The state released the results of its new standardized tests this week. The scores schools achieved on the M-STEP paint a picture of inequity.
About 1%, or only one fourth grader in Detroit’s Education Achievement Authority passed the math portion of the exam. Only 5.6% passed the English portion of the test.
The EAA is a district created by Governor Rick Snyder and is made up of the most failing schools in the state. Most are impoverished and behind when they start school.
A spokesperson for the governor’s office says students have shown progress, but more time is needed to achieve success at the level desired. The EAA says teacher training programs are in place to help more kids succeed.
"While the M-STEP scores provide us a clear baseline for where our students stand academically and the educational gap we urgently need to address, it does not represent the future of our schools, the ability of our students, or the dedication they and our staff demonstrate on a daily basis," said EAA Chancellor Veronica Conforme regarding the scores. "We’ve made progress in other crucial areas that will continue to support academic growth for our students. These include developing teachers and leaders, implementing a high quality curriculum and providing social and emotional support service for our students and families."
The new test raises expectations considerably for our schools, and our team is actively working to bring our students to that level.”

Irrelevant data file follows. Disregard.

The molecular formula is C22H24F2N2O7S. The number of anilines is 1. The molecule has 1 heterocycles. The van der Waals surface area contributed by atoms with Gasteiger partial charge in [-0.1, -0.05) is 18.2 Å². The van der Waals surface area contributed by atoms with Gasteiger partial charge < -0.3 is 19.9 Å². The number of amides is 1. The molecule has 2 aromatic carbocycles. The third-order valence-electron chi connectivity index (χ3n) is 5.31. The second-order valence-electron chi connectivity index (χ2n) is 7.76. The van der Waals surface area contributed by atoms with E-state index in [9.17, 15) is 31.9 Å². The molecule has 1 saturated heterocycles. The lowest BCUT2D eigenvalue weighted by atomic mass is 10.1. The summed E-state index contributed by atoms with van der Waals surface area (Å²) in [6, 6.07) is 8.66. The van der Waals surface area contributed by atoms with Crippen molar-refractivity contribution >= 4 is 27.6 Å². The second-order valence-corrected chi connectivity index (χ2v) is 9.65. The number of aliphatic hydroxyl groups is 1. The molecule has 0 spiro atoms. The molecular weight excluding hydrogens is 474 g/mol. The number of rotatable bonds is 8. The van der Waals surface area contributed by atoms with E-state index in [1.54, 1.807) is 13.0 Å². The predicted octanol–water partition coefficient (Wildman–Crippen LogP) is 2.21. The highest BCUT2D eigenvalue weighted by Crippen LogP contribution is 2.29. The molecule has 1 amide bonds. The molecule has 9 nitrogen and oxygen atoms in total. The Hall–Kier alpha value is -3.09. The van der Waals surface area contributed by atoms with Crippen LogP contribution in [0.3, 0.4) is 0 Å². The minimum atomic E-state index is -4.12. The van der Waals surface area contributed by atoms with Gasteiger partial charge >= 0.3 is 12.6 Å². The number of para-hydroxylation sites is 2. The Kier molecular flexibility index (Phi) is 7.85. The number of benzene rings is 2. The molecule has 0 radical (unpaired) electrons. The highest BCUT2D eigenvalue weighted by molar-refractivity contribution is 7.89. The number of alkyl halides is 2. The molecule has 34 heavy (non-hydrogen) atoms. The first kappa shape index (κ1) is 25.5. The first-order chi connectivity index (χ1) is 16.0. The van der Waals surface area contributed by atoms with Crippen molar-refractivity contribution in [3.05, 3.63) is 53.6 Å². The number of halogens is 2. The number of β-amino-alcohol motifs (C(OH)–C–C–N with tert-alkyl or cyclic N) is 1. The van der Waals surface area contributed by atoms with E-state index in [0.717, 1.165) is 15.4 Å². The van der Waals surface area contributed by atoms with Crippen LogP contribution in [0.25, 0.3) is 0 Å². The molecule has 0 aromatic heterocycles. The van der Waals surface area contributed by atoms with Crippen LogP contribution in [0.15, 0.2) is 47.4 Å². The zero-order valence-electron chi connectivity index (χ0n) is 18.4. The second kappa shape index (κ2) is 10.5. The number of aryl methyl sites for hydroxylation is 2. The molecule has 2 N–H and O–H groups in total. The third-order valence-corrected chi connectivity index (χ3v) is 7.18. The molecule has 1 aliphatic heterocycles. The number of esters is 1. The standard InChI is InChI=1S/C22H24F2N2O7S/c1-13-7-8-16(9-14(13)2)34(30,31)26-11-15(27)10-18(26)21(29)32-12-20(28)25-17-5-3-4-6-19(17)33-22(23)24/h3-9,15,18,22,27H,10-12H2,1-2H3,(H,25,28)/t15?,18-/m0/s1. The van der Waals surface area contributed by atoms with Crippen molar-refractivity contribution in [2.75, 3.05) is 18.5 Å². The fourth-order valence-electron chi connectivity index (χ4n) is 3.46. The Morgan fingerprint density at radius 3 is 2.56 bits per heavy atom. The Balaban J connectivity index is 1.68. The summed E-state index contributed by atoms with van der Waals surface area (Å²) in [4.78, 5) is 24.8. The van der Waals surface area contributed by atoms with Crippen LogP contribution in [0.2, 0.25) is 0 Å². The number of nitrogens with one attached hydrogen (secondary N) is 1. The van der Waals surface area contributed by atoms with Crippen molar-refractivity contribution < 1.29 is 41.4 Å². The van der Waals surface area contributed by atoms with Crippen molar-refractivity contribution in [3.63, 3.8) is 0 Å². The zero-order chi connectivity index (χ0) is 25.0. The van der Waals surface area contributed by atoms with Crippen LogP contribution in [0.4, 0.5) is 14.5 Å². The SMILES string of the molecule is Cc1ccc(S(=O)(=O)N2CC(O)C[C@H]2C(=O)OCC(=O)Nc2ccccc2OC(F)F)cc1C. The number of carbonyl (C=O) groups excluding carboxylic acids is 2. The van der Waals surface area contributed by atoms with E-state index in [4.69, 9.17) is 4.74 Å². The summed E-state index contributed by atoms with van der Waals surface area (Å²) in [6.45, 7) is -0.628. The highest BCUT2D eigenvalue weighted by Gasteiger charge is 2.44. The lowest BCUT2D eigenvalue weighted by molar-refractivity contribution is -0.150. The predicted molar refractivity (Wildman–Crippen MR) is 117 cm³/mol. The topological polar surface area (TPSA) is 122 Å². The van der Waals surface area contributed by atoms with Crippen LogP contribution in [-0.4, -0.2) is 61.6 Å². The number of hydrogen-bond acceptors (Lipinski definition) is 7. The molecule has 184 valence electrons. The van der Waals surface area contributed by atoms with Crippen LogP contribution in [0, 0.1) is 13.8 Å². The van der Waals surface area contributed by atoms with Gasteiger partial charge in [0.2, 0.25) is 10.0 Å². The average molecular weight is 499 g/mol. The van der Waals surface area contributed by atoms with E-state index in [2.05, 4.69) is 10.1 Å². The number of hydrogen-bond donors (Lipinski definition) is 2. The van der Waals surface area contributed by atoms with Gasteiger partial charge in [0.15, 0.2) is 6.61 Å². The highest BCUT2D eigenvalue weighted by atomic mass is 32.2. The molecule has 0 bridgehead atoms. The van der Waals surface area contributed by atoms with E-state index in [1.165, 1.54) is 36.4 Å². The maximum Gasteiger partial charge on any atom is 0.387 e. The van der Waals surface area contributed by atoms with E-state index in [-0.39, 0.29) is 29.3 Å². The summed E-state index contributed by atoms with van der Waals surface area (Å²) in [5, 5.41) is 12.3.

The EAA’s numbers are dismal compared to the state averages. About 41% of 4th graders passed the math portion of the test and 47% English.
On the opposite end of the spectrum are Troy Schools. It had some of the best scores in the state.
“I think a lot of people outside the Troy district look at the district as more fortunate, higher economic status, automatically set with kids that do well on the test,” said Schroeder Elementary School Principal Brian Canfield. “But it is more than that. The teachers do so much. A lot goes into it.”
He says he believes use of research, collaboration between schools, parent involvement and the district’s focus on literacy contribute to success. Eighty-seven percent of kids district wide passed the English language portion of the test.
“You have to be able to read all of those questions in order to answer them correctly,” said Laurie Harnasch, a reading specialist in the school.
She says the advice she has for schools that want to improve their students’ scores is focus helping struggling readers.
“Early intervention. It is what works,” said Harnasch.
Want to know how your child’s school ranks? You can find them here.